Hyperhomocysteinemia Alters Retinal Endothelial Cells Barrier Function and Angiogenic Potential via Activation of Oxidative Stress
journal contributionposted on 05.03.2019 by Riyaz Mohamed, Isha Sharma, Ahmed S. Ibrahim, Heba Saleh, Nehal Elsherbiny, Sadanand Fulzele, Khaled Elmasry1, Sylvia B. Smith, Mohamed Al-Shabrawey, Amany Tawfik
Any type of content formally published in an academic journal, usually following a peer-review process.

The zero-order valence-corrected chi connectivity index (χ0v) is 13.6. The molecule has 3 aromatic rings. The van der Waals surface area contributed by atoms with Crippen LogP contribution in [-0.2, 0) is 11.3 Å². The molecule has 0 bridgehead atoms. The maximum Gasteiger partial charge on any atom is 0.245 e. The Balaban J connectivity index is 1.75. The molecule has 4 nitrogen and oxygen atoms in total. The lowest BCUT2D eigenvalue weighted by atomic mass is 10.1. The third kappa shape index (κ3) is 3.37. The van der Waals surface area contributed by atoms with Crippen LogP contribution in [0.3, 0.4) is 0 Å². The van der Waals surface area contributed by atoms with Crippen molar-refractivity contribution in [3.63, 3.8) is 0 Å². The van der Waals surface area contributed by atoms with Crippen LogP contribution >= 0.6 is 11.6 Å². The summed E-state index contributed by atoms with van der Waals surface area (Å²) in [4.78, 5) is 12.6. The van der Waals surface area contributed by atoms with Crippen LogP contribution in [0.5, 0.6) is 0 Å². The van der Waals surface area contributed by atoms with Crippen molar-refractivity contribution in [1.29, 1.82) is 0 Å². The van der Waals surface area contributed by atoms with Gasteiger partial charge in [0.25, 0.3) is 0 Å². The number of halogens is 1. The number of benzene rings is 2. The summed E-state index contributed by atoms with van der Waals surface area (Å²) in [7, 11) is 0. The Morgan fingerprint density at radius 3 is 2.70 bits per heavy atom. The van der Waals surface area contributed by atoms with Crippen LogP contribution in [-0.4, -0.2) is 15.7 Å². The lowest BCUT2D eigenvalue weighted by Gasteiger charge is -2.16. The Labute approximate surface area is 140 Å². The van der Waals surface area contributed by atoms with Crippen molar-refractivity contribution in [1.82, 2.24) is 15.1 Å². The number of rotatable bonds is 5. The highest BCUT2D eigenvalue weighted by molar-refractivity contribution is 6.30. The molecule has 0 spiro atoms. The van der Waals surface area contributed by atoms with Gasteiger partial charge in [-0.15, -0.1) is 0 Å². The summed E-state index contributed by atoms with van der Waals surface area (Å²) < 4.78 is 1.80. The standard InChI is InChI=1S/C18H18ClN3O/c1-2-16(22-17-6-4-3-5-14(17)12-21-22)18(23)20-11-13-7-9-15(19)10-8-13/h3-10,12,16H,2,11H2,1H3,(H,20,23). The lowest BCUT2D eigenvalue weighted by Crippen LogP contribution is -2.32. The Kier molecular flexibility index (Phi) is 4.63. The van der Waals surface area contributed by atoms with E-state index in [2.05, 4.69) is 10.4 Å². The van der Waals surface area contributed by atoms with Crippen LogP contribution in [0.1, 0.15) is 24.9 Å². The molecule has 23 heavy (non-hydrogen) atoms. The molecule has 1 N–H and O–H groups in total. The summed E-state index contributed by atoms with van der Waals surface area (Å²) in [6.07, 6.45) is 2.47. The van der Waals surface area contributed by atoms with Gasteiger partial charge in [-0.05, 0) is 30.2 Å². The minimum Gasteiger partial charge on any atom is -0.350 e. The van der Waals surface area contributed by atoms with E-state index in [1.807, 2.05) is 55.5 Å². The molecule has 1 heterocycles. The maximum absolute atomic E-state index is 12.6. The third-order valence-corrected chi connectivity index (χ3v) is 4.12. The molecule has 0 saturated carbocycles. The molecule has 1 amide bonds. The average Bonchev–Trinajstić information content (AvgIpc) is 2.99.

Hyperhomocysteinemia (HHcy) is associated with several human visual disorders, such as diabetic retinopathy (DR) and age-related macular degeneration (AMD). Breakdown of the blood-retinal barrier (BRB) is linked to vision loss in DR and AMD. Our previous work revealed that HHcy altered BRB in retinal endothelial cells in vivo. Here we hypothesize that homocysteine (Hcy) alters retinal endothelial cell barrier function and angiogenic potential via activation of oxidative stress. Human retinal endothelial cells (HRECs) treated with and without different concentrations of Hcy showed a reduction of tight junction protein expression, increased FITC dextran leakage, decreased transcellular electrical resistance and increased angiogenic potential. In addition, HRECs treated with Hcy showed increased production of reactive oxygen species (ROS). The anti-oxidant N-acetyl-cysteine (NAC) reduced ROS formation and decreased FITC-dextran leakage in Hcy treated HRECs. A mouse model of HHcy, in which cystathionine-β-synthase is deficient (cbs−/−), was evaluated for oxidative stress by dichlolorofluorescein (DCF), dihydroethidium (DHE) staining. There was a marked increase in ROS production and augmented GSH reductase and antioxidant regulator NRF2 activity, but decreased antioxidant gene expression in retinas of hyperhomocysteinemic mice. Our results suggest activation of oxidative stress as a possible mechanism of HHcy induced retinal endothelial cell dysfunction.